About the AQF

The Australian Qualifications Framework (AQF) is pivotal to the worldwide recognition of Australian qualifications from entry-level Certificate 1 through to a Doctor of Philosophy (PhD) university degree, the highest level of tertiary studies. How? It’s about accountability enshrined in-laws and regulations. It’s also about credit towards further studies.

Education and training regimes worldwide are characterised by complexity, ambiguity and jargon. In stark contrast, the AQF is:

a) easy to navigate digitally;

b) written in plain-English;

c) essentially a one-stop-shop for courses, content, assessment methods and authorised providers; and most importantly,

d) recognised and respected worldwide by governments, educational institutions (public and private), employers and students.

Introduced in 1995, the AQF provides the foundation for Australia’s national system of qualifications including tertiary studies, Vocational Education and Training (VET) – and everyday schools. While the AQF comes within the jurisdiction of the Australian Federal Government, the country’s six States and two Territories have an integral oversight role.

The AQF is a terrific example of how astute, integrated policymaking delivers respect, coherence and stability in equal portions with stakeholders being the beneficiaries. Sure, there are imperfections, but the AQF has stood the test of time for approaching three decades. Key features of the AQF include, but aren’t limited to:

  • plain-English learning outcomes for each of the ten levels and qualification types that are available in Australia’s education and training system
  • preconditions for issuing AQF qualifications
  • qualification linkages and student pathways
  • requirements for adding or removing qualification types
  • subject to ongoing review and revision
  • mechanisms to monitor international movements in qualifications and their implications for the AQF

Ten levels and related qualifications

Study programmes under the AQF provide a clearly defined 10-level pathway for people to grow within their chosen field over time if that’s what they want to do. Each qualification within the AQF generally leads to the next. Importantly, the AQF is sufficiently flexible to accommodate changing circumstances. What’s of interest to an individual in 2020, may not have the same level of interest in 2030. In this event, the ‘Recognition of Prior Learning’ (RPL) process may provide credit towards further studies. The table below provides a snapshot of the complexity and depth of each level within the AQF.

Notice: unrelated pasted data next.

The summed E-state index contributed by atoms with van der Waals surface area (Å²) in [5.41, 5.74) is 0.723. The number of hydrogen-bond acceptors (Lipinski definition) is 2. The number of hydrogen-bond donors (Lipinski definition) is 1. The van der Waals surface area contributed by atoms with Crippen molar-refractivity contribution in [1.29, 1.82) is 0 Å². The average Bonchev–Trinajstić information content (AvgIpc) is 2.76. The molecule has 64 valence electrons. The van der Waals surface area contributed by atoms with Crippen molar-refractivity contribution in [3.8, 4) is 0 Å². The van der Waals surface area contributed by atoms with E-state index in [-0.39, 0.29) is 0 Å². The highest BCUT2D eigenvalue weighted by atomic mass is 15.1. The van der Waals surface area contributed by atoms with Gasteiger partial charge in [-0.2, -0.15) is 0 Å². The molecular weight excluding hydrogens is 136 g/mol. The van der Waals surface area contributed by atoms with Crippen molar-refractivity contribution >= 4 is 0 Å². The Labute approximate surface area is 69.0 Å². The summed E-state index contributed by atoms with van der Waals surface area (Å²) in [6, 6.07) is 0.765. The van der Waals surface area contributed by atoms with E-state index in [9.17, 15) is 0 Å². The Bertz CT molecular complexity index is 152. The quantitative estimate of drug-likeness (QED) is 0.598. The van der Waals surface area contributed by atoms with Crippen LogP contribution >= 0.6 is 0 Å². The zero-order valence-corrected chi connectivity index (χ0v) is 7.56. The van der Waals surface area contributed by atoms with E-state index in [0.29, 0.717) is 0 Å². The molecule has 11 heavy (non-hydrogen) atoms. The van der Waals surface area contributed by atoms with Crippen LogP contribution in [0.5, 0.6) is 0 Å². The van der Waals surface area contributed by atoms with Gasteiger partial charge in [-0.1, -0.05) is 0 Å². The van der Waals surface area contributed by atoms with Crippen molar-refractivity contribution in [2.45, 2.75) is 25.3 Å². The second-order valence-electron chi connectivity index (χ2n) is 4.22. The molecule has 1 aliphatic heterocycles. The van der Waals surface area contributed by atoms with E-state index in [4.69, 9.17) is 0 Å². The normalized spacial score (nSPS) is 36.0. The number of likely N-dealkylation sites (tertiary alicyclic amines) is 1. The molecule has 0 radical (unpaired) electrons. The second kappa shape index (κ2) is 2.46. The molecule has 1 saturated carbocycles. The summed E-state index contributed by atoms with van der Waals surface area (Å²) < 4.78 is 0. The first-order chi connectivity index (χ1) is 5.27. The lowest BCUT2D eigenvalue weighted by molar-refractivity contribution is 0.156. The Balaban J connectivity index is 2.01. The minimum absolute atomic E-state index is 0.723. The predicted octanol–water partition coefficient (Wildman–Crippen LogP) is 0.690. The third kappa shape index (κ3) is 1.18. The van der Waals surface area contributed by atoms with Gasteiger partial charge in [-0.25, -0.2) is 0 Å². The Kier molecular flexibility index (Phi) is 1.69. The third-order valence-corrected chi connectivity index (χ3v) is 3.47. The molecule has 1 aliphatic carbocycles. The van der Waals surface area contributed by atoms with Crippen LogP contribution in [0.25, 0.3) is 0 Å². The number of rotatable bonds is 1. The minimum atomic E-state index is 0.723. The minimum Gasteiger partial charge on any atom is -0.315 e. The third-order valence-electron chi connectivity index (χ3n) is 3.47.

AQF Level Summary
1 – Certificate I
  • basic skills and knowledge for entry into the workplace
  • foundation for further studies
  • facilitate community involvement
2 – Certificate II
  • perform routine tasks in a workplace
  • associated with entry level positions such as apprenticeships
  • pathway for further studies
3 – Certificate III
  • broad range of knowledge and skills for work
  • obtain a trade qualification, change careers
  • pathway for further studies
4 – Certificate IV
  • specialised knowledge and skills for work
  • supervisory or management positions, career advancement
  • pathway for further studies
5 – Diploma
  • broad knowledge and skills in a specific professional, technical or creative field
  • adept at planning, development and management
  • pathway for further studies
6 – Advanced Diploma
  • high-level practical and professional skills
  • career advancement, management roles
  • pathway for further studies
7 – Bachelors Degree
  • superior practical and professional skills
  • work independently, provide astute advice, adept at problem solving
  • pathway for further studies
8 – Graduate Diploma
  • apply high-level knowledge in a specific context
  • professional, highly skilled work
  • pathway to research and further learning
9 – Masters Degree
  • apply superior knowledge in a specific context
  • industry leadership
  • pathway to research and further learning
10 – Doctoral Degree
  • expertise in a specific field
  • specialist research, academic roles
  • development of ‘new knowledge’

Who can deliver an accredited course under the AQF?

Accredited courses within the AQF can only be delivered by what is known in Australia as a Registered Training Organisation (RTO). Achieving RTO status in Australia is necessarily rigorous. An applicant would typically engage a Vocational Education and Training (VET) expert for advice and guidance while navigating the RTO application process, which can take up to 12 months to complete.

RTOs offer approved courses that they own themselves or have permission from the owner (the licence holder) to deliver. Regardless of the ownership status of an accredited course, it must be listed on the RTOs scope of registration prior to being offered to students. Adding or removing a course to an RTOs scope involves engagement with the Australian Skills Quality Authority (ASQA), the regulator of the VET Industry in Australia. RTOs are permitted to deliver courses that lead to the following qualifications: Certificate I, Certificate II, Certificate III, Certificate IV, Diploma, Advanced Diploma and Graduate Diploma.

Let’s finish this page with some exciting news.

Australian Vocational Skills and Education (AVSE) has jumped through all of the necessary hoops and is a fully operational RTO in Australia. AVSE has permission from the regulator of the VET Industry in Australia, ASQA, to deliver courses offshore. The owners of AVSE have been delivering AQF accredited courses in Southeast Asia for the better part of a decade. AVSE has advanced plans to take AQF qualifications to other parts of the world. AVSE’s strategic direction, coupled with expertise in delivering AQF qualifications offshore, presents brilliant opportunities for your business.


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